B.C. Beachcombers Struggle to Stay Afloat

By Joan Delaney, Epoch Times
January 8, 2009 Updated: October 1, 2015
Log boom on the Fraser River. Thousands of cubic metres of stray logs are clogging marshes in the Fraser River estuary, damaging bird habitat and impacting migrating salmon. (Mitch Anderson)
Log boom on the Fraser River. Thousands of cubic metres of stray logs are clogging marshes in the Fraser River estuary, damaging bird habitat and impacting migrating salmon. (Mitch Anderson)

VICTORIA—It was made famous around the world by the TV series “The Beachcombers,” but beachcombing has been a British Columbia institution almost since logging began on the B.C. coast in the late 1880s.

These days, however, many beachcombers—those who salvage stray logs that have escaped from the log booms of the forest companies—are getting out of the business, mainly because it just doesn’t pay enough.

Meanwhile, thousands of cubic metres of stray logs are clogging and crushing marshes in the Fraser River estuary, severely damaging bird habitat and impacting salmon, millions of which migrate down the river each year on their way out to sea.

Under provincial regulations, beachcombers can only return salvaged logs to a "licenced receiving station.” Since there is only one such facility, Gulf Log Salvage Co-operative Association, beachcombers complain that the lack of competition has led to a situation in which they don’t get a fair price for the wood.

As a result, beachcombers are leaving many logs to drift for the simple reason that they would lose money by picking them up. The price of salvaged logs is graded, with some being worth more than others.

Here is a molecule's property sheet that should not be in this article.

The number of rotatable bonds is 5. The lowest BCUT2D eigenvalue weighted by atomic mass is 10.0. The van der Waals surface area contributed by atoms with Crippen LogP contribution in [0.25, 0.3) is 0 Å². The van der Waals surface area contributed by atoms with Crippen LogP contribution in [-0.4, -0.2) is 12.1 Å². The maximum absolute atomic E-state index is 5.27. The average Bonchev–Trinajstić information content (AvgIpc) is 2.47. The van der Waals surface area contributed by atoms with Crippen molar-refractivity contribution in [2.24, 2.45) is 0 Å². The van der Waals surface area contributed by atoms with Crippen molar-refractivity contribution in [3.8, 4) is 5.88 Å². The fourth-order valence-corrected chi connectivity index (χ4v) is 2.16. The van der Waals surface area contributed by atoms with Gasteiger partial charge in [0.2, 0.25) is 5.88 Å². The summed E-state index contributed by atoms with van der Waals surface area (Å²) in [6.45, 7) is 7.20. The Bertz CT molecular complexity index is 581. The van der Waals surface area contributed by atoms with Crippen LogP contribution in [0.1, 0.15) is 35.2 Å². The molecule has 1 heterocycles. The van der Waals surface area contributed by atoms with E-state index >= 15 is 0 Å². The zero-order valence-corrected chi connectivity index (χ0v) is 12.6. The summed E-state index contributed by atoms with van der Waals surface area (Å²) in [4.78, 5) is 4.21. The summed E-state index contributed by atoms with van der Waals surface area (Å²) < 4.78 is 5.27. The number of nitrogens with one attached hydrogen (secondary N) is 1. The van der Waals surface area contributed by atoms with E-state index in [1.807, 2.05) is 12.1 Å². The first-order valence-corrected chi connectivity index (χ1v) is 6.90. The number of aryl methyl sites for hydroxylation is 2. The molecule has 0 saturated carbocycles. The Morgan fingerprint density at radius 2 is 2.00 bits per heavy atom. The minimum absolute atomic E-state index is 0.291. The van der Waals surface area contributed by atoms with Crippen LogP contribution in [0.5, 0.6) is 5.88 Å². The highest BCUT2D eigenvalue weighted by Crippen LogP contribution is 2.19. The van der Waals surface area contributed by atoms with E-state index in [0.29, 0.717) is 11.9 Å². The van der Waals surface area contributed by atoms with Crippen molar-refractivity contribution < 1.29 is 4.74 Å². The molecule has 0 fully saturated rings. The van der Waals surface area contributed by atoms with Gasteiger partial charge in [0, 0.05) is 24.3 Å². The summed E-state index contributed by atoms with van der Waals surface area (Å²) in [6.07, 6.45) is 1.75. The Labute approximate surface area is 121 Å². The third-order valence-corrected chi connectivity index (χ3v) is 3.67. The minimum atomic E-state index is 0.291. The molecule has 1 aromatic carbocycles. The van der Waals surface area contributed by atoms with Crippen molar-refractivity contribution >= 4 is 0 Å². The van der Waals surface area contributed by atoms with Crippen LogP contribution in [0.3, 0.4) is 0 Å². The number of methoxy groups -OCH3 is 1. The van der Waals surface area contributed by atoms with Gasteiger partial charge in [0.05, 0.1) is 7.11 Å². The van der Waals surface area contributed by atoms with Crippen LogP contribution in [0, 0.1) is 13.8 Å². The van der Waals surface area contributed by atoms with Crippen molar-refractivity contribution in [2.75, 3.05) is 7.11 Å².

“The incentive for us to do it is really not there any more because [Gulf Log] has been paying us an artificially low price and this makes it very unviable economically to recover a lot of the wood,” says long-time beachcomber Norbert Kaysser.

The problem, says Kaysser, is that Gulf Log, which is run by the forest industry and marine insurance companies, has focused on recovering lost logs “at the lowest possible price,” paying a small fee rather than the market value of the wood.

“In many instances, many of us are getting nothing or next to nothing for logs that are a valuable commodity. And it's not necessarily the lower grade logs that we get paid almost nothing for, it's quite often very higher grade logs, but we get almost nothing because of the pay structure. It’s absolutely incredible if you really understand what is going on.”

A request for an interview with Gulf Log was refused. On its website, the company says salvaged logs are generally of lower value than fresh green timber, mainly because some mills refuse salvaged logs. The mills are worried about hitting metal that may be stuck in them, or the logs can be damaged by insects or impregnated with sand.

The fact that the forest industry is currently experiencing the worst timber market in decades is not helping matters. But Kaysser is one of the lucky ones. He’s been in the game for 38 years, his boat is paid for, and he has established “very good contacts in the industry.”

“Still, even for me it's very difficult right now,” he says. “But for someone who might be interested to start out in this business like I did all those years ago, they would have absolutely no chance.”

There is also a cost to retrieving stray logs: $250 per year to renew the necessary permit, a yearly criminal record check costing about $50, and sorting fees of $8.50 per cubic metre of salvaged wood. On top of that there’s fuel and costly boat maintenance.

“We’re providing a service and yet we have to pay the sorting costs out of our share of the proceeds which is very unfair because there are many grades and types of logs that we lose money on. Gulf Log would actually charge us if we brought them there because the sorting fees are more than we would get for them. So some of the logs—it doesn’t pay us to even pick them up,” Kaysser says.